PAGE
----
Wealth is not measured by the possessions that you have, but by what you give. All good businesspeople understand that an island of riches in a sea of poverty is unsustainable, and will eventually be eroded by the waves of time, and so they invest in their society as much as they invest in their businesses.
They build libraries, schools, hospitals and other institutions that help create a better society, which in turn gives them higher-quality customers.
Fulfilling the promise of a better life is not the responsibility of politicians alone, but of all members of society.
In the past few years, some members of the black community have received unimaginable sums of money. The suddenness of this has tricked us into thinking that this is how life is.
This is a unique situation because it is a correction of induced suffering, and it remains a never-to-be-repeated special.
In the euphoria, our society created false and unattainable standards of success. This has led to competition among neighbours, and even among friends and family.
A competitive spirit can be a good thing. It is what drives sportsmen and sportswomen to be the best at what they do. It creates champions at school and in business, but the kind of competitiveness that has gripped the black community is only leading to self-destruction.
Our communities are competing over the most useless things, such as funerals. We spend a fortune on the dead, leading to the living inheriting unnecessary debt.
Debt should be used sparingly and, better still, to finance wealth creation.
We are also competing over who gives the most money in church. This is nothing but bribery by pastors, as the millions that are poured into church coffers are for the acquisition of higher and better-looking pedestals for the leaders, who prefer to live in decadent luxury, purchasing mansions and private jets, while the wretched of the earth struggle to make ends meet.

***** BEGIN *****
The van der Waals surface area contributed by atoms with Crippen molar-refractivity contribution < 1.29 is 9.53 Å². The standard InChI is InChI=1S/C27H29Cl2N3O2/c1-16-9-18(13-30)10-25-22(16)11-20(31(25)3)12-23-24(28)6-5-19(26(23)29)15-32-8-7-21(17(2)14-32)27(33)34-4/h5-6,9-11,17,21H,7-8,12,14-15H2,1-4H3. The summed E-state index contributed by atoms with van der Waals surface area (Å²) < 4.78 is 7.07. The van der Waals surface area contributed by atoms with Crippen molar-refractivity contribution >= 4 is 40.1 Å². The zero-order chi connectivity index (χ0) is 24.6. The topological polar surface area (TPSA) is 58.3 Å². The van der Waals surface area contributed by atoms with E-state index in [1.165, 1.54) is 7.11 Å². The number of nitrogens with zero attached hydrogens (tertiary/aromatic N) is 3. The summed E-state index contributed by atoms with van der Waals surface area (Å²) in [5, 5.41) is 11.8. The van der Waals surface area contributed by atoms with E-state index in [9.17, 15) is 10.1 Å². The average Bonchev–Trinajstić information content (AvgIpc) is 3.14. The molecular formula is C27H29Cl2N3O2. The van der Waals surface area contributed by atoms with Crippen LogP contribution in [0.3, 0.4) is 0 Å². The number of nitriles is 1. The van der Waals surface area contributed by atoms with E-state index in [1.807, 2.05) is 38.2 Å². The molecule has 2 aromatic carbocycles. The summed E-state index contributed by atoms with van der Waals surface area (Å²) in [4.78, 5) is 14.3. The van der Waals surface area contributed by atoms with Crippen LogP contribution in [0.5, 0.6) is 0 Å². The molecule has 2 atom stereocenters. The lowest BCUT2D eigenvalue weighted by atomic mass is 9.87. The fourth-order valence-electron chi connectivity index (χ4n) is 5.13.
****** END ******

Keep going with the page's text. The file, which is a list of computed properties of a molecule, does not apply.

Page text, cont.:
The stupidity that our people are displaying knows no bounds.
Our children, izikhothane, are tearing their expensive clothes and washing their hands with whisky simply to get applause.
Old, grey and shapeless men are doing despicable things and posting their antics on social-media sites.
It is as if applause is a good dividend that is passed on to generations.
Now a new curse has befallen our people – that of the so-called blessers. They flaunt their meagre earnings, robbing their families of badly needed cash, for cheap thrills.
This is no way to build a society.
The black community needs to start competing over benevolence and charity.
Go back to your old school, offer to build a library and have it named after you.
Put aside a stipend to keep the library going.
If you are too shy to do that, then have it named after your parents, who gave you your education in the first place.
Find young men who are unemployed, pay them to create a recreational park in your area, and have it named after a teacher from your neighbourhood. Sponsor the orphanage in your area and start a bursary fund that will ensure the children get an education from the cradle to
If every black community – no matter how small – invests in the education of its children, the education crisis will soon come to an end.
On weekends, we should spend more time giving extra classes to our children and the neighbourhood; we should teach them about life and how to excel when they arrive in the adult world.
Black professionals must create holiday camps where they share their knowledge with the adults of the future.
If we do not care about our society, how can we expect others to do the work that we ourselves will not do?
Kuzwayo is the founder of Ignitive, an advertising agency